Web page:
I think the most accurate results would have to be obtained mechanically.
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Glass that automatically tracks drink consumption, scans your drink to detect potency, contra-indications and date rape drugs, and optionally an app alerts you of concerns and problematic patterns

salemandreus Jul 21, 2021
To be most useful we'd want minimal manual input from the user during the actual night out - I have a hard enough time logging my taken medications on Medisafe, and it could be risky expecting an intoxicated user to remember if they already clicked a button to mark a drink as taken or not, potentially clicking it twice or not at all and forgetting if they were supposed to click before or after a drink, or they might bump the button while holding their drink and socialising. Hence tracking the drink consumption without assistance would be ideal. I think expecting an inebriated person to be making any calculations would run contrary to the design purpose and also the user profile, which would specifically be people who like drinking and don't like keeping track of drinks when out to have a fun time or people who fear they can't remember how much they have had while intoxicated and can’t be sure of the effects on them.

It would also be ideal to have a way to identify and distinguish different types of drinks and their alcohol potency (basically hardware that can scan the drink).
It would then can then search some central database (or the internet in general) to identify your drink based on ingredients).

In this way it would not rely on the drinker to be cognisant of the different types of drink they are consuming but could make its own calculations.
As extra features, since we'd have this scanning and searching ability, this could potentially also detect date rape drugs and sound an alarm (with haptic feedback and warning lights if in loud bar environments) if your drink has been compromised.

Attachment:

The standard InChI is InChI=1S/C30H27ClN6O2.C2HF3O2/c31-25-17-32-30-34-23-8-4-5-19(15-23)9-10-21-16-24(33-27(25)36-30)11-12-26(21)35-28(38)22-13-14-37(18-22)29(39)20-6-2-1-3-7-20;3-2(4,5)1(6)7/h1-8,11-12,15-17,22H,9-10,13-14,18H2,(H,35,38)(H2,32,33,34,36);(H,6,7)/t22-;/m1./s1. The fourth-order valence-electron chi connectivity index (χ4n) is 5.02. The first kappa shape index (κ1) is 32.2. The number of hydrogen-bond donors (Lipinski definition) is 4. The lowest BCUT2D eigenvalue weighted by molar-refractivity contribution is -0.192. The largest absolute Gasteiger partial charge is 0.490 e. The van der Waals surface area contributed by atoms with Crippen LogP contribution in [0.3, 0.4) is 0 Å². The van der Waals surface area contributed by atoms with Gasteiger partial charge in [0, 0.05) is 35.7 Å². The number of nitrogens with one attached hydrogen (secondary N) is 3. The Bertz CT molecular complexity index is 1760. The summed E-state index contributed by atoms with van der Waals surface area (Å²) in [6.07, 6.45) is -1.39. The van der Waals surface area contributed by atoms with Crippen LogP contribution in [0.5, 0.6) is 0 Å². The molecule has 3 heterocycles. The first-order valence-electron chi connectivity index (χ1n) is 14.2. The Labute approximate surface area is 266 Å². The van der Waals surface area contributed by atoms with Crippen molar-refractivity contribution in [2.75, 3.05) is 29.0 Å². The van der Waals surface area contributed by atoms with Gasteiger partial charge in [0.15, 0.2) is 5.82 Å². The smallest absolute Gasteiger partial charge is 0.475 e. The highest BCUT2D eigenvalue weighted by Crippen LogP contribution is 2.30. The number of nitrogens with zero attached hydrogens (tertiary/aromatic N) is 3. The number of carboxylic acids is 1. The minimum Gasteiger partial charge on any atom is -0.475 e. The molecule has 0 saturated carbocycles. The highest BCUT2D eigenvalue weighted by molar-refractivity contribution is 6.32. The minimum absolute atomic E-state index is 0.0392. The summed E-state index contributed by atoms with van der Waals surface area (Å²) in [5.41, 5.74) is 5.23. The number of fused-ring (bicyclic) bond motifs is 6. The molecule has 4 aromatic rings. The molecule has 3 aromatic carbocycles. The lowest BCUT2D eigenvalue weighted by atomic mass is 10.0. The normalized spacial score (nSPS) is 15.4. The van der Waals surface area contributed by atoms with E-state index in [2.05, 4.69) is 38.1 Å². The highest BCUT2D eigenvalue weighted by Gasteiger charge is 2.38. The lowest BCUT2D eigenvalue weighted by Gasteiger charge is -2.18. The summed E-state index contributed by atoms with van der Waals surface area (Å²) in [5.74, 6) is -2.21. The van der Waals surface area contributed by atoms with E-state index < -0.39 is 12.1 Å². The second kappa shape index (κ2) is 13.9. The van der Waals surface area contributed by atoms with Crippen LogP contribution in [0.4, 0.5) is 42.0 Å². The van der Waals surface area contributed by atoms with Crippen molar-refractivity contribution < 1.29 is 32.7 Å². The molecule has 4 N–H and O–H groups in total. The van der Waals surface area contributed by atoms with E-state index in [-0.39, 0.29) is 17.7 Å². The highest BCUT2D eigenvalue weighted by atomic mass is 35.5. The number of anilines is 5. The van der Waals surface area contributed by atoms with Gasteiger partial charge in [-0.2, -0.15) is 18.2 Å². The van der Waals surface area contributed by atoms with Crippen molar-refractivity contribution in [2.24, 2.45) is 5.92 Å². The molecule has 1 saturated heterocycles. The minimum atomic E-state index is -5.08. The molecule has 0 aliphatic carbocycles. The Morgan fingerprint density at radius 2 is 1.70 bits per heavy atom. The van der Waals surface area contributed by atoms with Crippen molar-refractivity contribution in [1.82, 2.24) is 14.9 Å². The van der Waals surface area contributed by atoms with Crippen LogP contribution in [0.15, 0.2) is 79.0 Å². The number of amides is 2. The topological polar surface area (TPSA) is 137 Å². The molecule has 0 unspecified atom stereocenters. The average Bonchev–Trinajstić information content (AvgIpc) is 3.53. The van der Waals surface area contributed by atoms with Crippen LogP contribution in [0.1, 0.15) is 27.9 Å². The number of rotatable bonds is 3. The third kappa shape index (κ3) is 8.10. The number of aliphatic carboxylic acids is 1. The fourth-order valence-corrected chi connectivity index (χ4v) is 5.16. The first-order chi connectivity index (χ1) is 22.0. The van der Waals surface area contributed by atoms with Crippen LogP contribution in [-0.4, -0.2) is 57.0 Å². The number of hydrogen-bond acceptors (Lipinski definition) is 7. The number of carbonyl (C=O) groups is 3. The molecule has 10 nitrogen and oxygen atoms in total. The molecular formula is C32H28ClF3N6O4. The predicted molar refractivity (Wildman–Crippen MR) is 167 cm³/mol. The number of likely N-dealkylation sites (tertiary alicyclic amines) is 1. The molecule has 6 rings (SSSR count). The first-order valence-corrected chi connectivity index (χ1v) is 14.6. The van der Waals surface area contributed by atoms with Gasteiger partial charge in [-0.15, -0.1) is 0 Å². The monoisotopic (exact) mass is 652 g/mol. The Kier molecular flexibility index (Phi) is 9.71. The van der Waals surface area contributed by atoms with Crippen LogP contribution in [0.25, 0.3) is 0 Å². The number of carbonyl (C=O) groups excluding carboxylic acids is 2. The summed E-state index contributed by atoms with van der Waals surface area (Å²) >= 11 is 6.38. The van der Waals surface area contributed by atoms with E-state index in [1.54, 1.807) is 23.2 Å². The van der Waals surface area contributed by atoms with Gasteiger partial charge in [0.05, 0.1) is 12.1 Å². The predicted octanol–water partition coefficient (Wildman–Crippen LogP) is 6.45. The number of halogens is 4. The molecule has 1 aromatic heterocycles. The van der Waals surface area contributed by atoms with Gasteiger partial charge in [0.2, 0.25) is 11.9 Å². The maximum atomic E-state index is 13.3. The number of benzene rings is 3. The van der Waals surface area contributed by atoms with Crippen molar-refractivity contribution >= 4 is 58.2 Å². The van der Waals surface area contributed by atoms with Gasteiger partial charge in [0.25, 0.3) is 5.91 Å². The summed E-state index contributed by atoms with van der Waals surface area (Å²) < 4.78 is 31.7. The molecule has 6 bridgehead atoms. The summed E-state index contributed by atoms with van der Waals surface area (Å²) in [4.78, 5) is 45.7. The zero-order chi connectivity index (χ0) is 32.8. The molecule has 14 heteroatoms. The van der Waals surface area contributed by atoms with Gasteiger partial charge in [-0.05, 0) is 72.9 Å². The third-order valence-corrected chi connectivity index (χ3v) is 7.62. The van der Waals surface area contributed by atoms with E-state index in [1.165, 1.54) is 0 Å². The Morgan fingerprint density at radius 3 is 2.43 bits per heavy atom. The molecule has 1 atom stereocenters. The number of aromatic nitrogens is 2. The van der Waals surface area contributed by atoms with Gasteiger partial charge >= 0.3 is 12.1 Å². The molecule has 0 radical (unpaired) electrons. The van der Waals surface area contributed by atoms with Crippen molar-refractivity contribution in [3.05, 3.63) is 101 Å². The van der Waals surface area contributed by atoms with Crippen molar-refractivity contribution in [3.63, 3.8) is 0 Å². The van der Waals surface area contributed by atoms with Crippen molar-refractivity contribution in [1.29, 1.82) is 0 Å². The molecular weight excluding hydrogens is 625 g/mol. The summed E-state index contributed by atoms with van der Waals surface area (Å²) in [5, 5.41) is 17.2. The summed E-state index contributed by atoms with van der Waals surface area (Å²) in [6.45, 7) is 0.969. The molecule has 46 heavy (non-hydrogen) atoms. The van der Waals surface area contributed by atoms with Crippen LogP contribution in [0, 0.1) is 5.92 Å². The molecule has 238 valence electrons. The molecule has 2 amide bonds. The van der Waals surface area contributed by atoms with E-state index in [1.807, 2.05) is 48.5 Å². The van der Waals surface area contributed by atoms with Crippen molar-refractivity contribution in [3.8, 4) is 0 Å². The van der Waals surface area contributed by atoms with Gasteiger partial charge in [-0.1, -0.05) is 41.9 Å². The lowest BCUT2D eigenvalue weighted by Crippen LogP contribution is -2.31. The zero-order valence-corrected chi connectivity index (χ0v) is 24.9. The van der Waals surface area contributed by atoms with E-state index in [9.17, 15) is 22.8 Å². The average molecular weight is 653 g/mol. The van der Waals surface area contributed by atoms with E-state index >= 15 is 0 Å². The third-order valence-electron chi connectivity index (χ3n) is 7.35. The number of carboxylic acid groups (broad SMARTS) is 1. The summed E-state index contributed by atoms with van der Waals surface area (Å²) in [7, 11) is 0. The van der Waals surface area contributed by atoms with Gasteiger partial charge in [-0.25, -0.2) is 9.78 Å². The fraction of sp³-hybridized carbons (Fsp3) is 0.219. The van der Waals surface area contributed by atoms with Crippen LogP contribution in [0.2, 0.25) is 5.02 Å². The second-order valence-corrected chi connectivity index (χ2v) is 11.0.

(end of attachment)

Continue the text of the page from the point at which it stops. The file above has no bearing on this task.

The technology for tracking and alerting you of your drink consumption exists in the form of a smart water bottle for tracking your hydration needs and water consumption
, using very sensitive sensors at the base which can even tell the difference between your drinking vs spilling water.
This existing design could be adapted to a glass (probably easiest to start design on some kind of tumbler, although it could also come in wineglass varieties, with the sensor then likely embedded in the bowl of the glass itself rather than the stem or base, for accuracy of consumption tracking and easier drink scanning).

Perhaps when you have had enough it could give haptic feedback or flash an unobtrusive red, amber or green light on the glass depending on if you have had too much. Your body mass and other factors could have been configured via a syncing app beforehand.
Another benefit of this scanning and utilisation of an app could be the ability to also have this sync with your medication-tracking and apps tell you if any medication you have taken recently or chronic medication you are on could contra-indicate with what you are drinking, as is frequently a concern with alcohol.

It would be ideal if the glass itself was sturdily built but also collapsible or compressible, particularly as it is being transported potentially in a handbag or pocket, so traditional glass as a material would be out due to it being dangerous, but building collapsible glasses in a hardy material (possibly gorilla glass if one is not a fan of plastic?) or even foldable silicon could make it easily and safely transportable, and being translucent, could also make it easier to hide the tech itself if that is desired, although making it a visible feature could still be done stylishly.

Some limitations are that it currently cannot take very hot or cold liquids, so ice would be a problem, especially if the ice is put in first.
Potentially it could even sync with the app to track your historical consumption and give you insights as to your drinking patterns when you are sober, so you could better plan your budget for an evening out, or identify whether you have a drinking problem.

If we want the app to be more interactive and not only for preconfiguring, it could also give you on-screen information about the drink in your glass once identified and potential advice, to help you be informed on your consumption in the moment, so that you can consciously slow down when you're confronted with the actual potency and potential effects of your drink on screen. Warnings could also be displayed if previous drinks could also interfere.

Ideally, this app could also integrate with other apps such as your location, to pop up remind you that you are not in a safe condition to drive and to order a cab before your battery gets low, potentially integrating with apps like Uber, to also reduce the risk of your being tempted to get a lift with a drunk driver.